From the table of contents: Show and Tell, Characterization and Exposition, Point of View, Proportion, Dialogue Mechanics, See How it Sounds, Interior Monologue, Easy Beats, Breaking Up is Easy to Do, Once is Usually Enough, Sophistication, Voice
I began implementing the advice immediately. I enjoy writing dialogue and was not seeking help in this area; however, I used their dialogue tips (especially beats) and found them useful. Other areas that are more difficult, such as Sophistication and Voice, improved with application of their suggestions. If you are interested in improving your writing, or editing for someone else, I would make this book part of your collection.
New ideas: I experienced a light bulb moment when Browne and King explained how repetition of an effect can weaken the writing. This can occur on a large scale or a small scale. After reading the examples and seeking similar sections of my own writing, I saw these little quagmires of weak writing are easy to miss. I tried a few changes and was pleased with the improved result.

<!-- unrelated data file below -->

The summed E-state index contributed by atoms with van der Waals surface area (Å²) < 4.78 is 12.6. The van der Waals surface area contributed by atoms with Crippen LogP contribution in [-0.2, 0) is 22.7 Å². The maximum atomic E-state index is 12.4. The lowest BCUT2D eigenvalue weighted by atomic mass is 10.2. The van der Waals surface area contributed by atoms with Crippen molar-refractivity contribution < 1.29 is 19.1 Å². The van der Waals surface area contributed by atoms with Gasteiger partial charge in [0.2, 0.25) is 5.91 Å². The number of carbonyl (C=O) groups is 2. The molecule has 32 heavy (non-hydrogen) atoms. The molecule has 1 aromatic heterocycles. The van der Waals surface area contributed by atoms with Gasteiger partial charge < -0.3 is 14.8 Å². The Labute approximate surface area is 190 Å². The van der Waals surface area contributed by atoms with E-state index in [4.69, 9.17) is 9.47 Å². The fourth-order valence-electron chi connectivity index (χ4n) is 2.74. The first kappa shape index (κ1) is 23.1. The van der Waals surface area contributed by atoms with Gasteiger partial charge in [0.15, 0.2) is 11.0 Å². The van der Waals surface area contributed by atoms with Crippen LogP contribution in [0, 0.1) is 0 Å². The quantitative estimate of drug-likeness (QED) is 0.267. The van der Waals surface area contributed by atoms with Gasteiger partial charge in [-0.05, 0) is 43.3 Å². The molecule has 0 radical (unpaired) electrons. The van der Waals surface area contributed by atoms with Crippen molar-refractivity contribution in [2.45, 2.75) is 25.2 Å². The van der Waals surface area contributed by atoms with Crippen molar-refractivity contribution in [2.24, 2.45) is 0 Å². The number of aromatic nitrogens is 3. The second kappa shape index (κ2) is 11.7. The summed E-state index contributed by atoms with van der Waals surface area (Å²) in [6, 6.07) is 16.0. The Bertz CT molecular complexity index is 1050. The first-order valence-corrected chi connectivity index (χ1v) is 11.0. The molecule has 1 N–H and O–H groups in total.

Check this one out: borrow it from a friend or find it at the library if you must. The title might be misleading. The book does not suggest self-editing only. All writers should be masters of self-editing, even if they have a good critique group or money to pay professional editors.
Writing the Blockbuster Novel (Albert Zuckerman)
Albert Zuckerman, a literary agent, provides excellent advice on how to write a blockbuster novel. He breaks down several best sellers, including The Man from Saint Petersburg (Ken Follett) and The God Father (Mario Puzo).
On Writing: A Memoir of the Craft (Stephen King)
King’s book is full of sound writing tips, including his recommendation of Elements of Style by Strunk and White. He tells a great story and the result is a book that motivates writers to write.
Writing the Breakout Novel (Donald Maass)
This is probably my favorite book on writing, though I am also very fond of Stephen King's On Writing and Strunk and White'sThe Elements of Style. The first two books are both inspirational and informative. Strunk and White has a straight forward approach with no fluff, however I have recently come across a blog, Grammar Girl: Quick and Dirty Tips for Better Writing, that is not so enamored with the book. I still like Strunk and White. One must remember that it is a style guide and that rules are made to be broken.